As you can imagine, a lot of these HIV-specific enzymes are potential drug targets and by targeting different stages of the HIV life cycle simultaneously, we increase the chances to fight it off, avoiding the threat of resistance. This is why current treatment involves what is called ‘combined’ therapy: patients are prescribed a combination of 3 anti-retrovirals (ARVs) - known as triple drug therapy or highly active antiretroviral therapy (HAART) (if you are particularly interested in this topic it is worth visiting this webpage):
Figure: Drugs used to treat HIV
SimpleMed original by Elena Perez
Whatever the particular drug regimen someone is given, they will have to take the combination of medicines every day. It is important to point out that currently, these will not cure HIV but will increase life expectancy (slowing or halting progression) and prevent the spread of HIV by reducing the risk of transmission.
Prevention and Transmission
As we have just seen, despite some unique success story, there is currently no cure for HIV, just treatment which, if caught early, can help patients keep HIV at a low viral load and allow them to have an almost normal life expectancy. Although the treatment is helpful, it is also very expensive and only a portion of patients that are infected are being treated worldwide. Thus, important efforts are being placed in prevention.
These are some of WHO’s recommendations to help limit the risk of HIV transmission through sex:
- The correct use of male or female condoms for every sexual intercourse
- Taking antiretroviral drugs for pre-exposure prophylaxis of HIV (PrEP)
Being a blood borne virus, sexual contact is one mode of transmission - but not the only one. Any contact of infected bodily fluids with mucosal tissue, blood or broken skin can be a route of transmission. Thus, apart from sexual contact (that accounts for 95% of infections), HIV can also be transmitted through medical procedures such as blood transfusions, contaminated needles (mainly through needle exchange among IV drug users), or perinatal transmission (vertical transmission).
Not all these modes of transmission have an equal risk. There are certain factors that affect the risk of transmission: the type of exposure (type of sexual act/transfusion/needlestick (see article on hepatitis)/mucous membrane), the viral load in blood (if the viral load was undetectable in the first place, transmission is highly unlikely), etc.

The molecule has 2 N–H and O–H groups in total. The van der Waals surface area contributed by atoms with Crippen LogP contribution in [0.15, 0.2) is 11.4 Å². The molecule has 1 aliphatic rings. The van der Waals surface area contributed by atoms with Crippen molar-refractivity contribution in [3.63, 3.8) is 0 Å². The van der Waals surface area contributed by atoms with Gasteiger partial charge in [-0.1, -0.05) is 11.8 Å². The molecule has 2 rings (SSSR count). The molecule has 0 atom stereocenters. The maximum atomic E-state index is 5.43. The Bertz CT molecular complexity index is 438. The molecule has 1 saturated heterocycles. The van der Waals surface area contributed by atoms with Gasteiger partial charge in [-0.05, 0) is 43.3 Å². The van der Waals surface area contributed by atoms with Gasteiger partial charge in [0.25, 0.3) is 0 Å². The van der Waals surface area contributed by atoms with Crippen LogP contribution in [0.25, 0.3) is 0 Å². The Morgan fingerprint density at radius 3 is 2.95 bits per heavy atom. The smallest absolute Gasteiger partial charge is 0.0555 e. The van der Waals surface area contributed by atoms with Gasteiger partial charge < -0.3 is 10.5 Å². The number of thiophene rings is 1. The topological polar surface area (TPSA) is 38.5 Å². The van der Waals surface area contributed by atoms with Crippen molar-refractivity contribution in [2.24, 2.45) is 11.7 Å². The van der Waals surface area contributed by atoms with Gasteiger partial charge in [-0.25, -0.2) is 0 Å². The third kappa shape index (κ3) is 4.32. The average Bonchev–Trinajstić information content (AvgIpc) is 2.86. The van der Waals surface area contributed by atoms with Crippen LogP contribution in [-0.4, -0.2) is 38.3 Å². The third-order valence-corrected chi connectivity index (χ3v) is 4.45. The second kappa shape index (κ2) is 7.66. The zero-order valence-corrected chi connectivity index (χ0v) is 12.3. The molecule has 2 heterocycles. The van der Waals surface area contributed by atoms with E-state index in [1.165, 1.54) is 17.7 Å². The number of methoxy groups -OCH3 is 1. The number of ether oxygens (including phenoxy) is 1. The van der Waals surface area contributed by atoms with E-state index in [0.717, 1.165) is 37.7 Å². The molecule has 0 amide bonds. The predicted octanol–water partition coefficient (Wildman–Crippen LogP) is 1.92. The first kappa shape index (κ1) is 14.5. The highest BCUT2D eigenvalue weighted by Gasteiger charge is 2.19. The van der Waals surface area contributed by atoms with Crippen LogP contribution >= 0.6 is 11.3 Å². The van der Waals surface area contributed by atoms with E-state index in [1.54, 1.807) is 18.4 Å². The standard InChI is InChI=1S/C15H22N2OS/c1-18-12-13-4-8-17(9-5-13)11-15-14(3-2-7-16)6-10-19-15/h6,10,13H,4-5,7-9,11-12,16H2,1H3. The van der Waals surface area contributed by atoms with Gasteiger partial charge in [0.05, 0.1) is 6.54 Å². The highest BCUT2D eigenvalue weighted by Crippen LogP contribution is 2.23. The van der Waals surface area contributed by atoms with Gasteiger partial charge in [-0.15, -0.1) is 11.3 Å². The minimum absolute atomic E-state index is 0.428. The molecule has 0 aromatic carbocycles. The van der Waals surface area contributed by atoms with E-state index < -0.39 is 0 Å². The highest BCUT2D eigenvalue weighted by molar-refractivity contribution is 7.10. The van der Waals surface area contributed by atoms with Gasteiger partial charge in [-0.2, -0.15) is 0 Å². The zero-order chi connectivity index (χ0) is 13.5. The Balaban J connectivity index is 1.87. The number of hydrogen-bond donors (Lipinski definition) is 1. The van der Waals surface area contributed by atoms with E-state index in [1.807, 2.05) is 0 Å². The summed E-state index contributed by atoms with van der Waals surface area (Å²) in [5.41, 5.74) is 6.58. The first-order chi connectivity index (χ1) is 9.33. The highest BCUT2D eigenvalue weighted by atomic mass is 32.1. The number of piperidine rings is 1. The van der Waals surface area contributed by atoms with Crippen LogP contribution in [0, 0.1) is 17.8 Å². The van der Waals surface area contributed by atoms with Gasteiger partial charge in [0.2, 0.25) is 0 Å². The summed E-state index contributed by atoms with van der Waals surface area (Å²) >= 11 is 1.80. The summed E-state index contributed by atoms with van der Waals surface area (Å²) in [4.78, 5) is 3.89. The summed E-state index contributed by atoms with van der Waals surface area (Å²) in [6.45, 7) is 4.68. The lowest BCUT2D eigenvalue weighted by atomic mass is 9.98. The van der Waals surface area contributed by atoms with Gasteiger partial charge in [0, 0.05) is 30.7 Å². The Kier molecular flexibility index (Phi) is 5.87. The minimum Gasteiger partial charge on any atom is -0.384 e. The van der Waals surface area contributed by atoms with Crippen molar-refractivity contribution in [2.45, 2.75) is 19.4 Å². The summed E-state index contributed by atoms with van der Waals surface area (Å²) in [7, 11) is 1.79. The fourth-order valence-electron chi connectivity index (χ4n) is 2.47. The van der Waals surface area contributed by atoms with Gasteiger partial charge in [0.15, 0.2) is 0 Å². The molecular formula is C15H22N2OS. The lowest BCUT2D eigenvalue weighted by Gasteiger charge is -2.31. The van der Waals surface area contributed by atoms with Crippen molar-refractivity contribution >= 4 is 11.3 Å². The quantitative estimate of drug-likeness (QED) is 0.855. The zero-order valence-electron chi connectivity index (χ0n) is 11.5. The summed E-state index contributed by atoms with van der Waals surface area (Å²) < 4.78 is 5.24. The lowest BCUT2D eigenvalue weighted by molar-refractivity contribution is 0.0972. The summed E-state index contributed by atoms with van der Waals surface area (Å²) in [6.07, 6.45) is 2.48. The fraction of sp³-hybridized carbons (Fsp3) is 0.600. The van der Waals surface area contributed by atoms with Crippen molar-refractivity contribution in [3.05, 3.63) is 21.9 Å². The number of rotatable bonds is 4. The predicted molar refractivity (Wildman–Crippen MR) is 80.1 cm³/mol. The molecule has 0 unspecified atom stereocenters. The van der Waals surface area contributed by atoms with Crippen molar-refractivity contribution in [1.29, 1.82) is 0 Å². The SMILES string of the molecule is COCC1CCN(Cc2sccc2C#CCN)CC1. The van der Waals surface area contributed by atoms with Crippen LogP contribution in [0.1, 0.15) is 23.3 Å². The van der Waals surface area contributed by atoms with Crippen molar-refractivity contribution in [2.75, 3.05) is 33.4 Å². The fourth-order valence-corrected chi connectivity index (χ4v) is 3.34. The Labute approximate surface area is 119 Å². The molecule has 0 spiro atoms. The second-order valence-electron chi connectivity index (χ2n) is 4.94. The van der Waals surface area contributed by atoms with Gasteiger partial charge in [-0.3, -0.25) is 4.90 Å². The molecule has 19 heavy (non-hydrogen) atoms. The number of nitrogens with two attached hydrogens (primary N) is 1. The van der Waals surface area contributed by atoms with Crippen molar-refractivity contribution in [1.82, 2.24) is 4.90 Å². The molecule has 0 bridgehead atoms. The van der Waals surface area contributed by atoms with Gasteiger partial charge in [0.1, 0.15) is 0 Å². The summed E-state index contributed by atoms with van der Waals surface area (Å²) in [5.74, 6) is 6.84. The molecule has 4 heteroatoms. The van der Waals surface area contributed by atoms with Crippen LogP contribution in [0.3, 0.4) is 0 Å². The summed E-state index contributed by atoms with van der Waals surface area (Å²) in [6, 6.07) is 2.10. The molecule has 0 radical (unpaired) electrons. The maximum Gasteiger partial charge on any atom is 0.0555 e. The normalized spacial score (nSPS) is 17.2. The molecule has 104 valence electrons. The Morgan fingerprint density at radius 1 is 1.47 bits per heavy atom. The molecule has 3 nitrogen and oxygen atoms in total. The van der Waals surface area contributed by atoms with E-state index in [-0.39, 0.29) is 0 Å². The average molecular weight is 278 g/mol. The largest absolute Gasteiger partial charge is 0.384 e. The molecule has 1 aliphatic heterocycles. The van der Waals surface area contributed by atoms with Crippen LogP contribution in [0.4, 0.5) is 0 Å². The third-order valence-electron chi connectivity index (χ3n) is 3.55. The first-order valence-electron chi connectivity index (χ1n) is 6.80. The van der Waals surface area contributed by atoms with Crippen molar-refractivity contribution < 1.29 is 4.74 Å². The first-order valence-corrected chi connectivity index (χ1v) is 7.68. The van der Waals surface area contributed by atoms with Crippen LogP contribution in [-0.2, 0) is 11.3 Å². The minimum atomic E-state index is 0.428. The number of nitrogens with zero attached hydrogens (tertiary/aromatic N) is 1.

Figure: Shows the risk of HIV transmission depending on the type of exposure
SimpleMed Original by Elena Perez
HIV Test and ethical dilemmas
The earlier HIV is diagnosed, the better the prognosis so anyone who suspects they might have become infected should attend their occupational health clinic or sexual health clinic for testing as soon as possible.
There are a few different tests that are used:
- Rapid Test (Point of Care (POC) test) – low cost, rapid test that can be done at home as a discreet postal testing and involves either blood testing through a finger-prick or saliva (taken as an oral swab). If negative, this test is pretty accurate, but it might sometimes result in a false positive result, so if positive, it needs to be confirmed with further serology testing.
- Serology – involves a full blood sample sent off to the labs and results are received within 7-10 days. This test looks for HIV antigen (viral protein) and HIV antibody (immune response to the antigen). It is slightly more accurate but might result in a false negative result.
- PCR (Polymerase Chain Reaction) – detects HIV nucleic acid. It is a highly sensitive test which can detect very early infection (few days) but it is expensive and results can take up to a week. This is not used for initial HIV testing but for follow-up and monitoring treatment response.
Who should be tested? Current guidelines state that anyone presenting with the following should be tested:
- Everyone in a population with a rate > 2/1000
- Bacterial pneumonia/TB [Resp]
- Meningitis/dementia [Neuro]
- Severe psoriasis; recurrent/multidermal shingles [Derm]
- Chronic diarrhoea/weight loss with unknown cause [Gastro]
- Any unexplained blood abnormality [Haem]
- Lymphoma, anal cancer [Onc]
- Cervical intraepithelial neoplasia (CIN) [Gynae]
- Any STI/HepB/HepC
In some cases, some patients (let’s say a nurse who undergoes a needlestick injury) might opt in to have post-exposure prophylaxis treatment given immediately to increase the chances of preventing infection. This is only given in certain emergency situations that need to meet the guidelines and must be started within 72 hours after the possible exposure to HIV.
Because of the infectious nature of HIV, there are some ethical dilemmas healthcare professionals might face. Ideally, testing should be done with consent from the patient who should be then trusted to disclose their status with their partner(s) or anyone they might put at risk of infection. However, in some situations, we might be asked for example, as GPs, not to tell a patients’ partner, in which case we should always make sure to talk the patient through the importance of the disclosure of such information as we are expected to weigh patient confidentiality against other people’s best interest and safety above all (i.e. the health of a mother, an unborn child, a sexual partner, colleagues at a workplace, etc.).
Another important aspect of HIV is the stigma that still prevails around the condition. When making a diagnosis of HIV, healthcare professionals must be aware of the impact this might have on their patients and provide them with the right support, medically but also psychologically.
Edited by: Thomas Burnell